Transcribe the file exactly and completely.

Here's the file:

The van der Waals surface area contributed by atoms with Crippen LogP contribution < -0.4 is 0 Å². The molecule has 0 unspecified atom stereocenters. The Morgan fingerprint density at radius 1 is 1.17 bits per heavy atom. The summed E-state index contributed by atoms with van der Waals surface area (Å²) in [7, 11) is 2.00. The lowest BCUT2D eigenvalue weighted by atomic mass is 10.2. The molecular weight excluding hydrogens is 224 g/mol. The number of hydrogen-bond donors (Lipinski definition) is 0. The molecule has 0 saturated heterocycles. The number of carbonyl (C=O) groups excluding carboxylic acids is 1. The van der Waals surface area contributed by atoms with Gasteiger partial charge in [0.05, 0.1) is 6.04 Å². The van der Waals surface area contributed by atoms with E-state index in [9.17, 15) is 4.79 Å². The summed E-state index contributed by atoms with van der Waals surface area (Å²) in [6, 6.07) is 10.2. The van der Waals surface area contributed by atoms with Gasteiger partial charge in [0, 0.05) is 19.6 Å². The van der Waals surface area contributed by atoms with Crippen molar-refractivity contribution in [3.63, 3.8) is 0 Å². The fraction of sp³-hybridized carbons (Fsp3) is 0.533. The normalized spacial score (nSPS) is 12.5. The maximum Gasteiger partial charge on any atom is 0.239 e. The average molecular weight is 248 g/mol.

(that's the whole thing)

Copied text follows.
The van der Waals surface area contributed by atoms with Crippen LogP contribution < -0.4 is 0 Å². The molecule has 0 unspecified atom stereocenters. The Morgan fingerprint density at radius 1 is 1.17 bits per heavy atom. The summed E-state index contributed by atoms with van der Waals surface area (Å²) in [7, 11) is 2.00. The lowest BCUT2D eigenvalue weighted by atomic mass is 10.2. The molecular weight excluding hydrogens is 224 g/mol. The number of hydrogen-bond donors (Lipinski definition) is 0. The molecule has 0 saturated heterocycles. The number of carbonyl (C=O) groups excluding carboxylic acids is 1. The van der Waals surface area contributed by atoms with Gasteiger partial charge in [0.05, 0.1) is 6.04 Å². The van der Waals surface area contributed by atoms with E-state index in [9.17, 15) is 4.79 Å². The summed E-state index contributed by atoms with van der Waals surface area (Å²) in [6, 6.07) is 10.2. The van der Waals surface area contributed by atoms with Gasteiger partial charge in [0, 0.05) is 19.6 Å². The van der Waals surface area contributed by atoms with Crippen molar-refractivity contribution in [3.63, 3.8) is 0 Å². The fraction of sp³-hybridized carbons (Fsp3) is 0.533. The normalized spacial score (nSPS) is 12.5. The maximum Gasteiger partial charge on any atom is 0.239 e. The average molecular weight is 248 g/mol.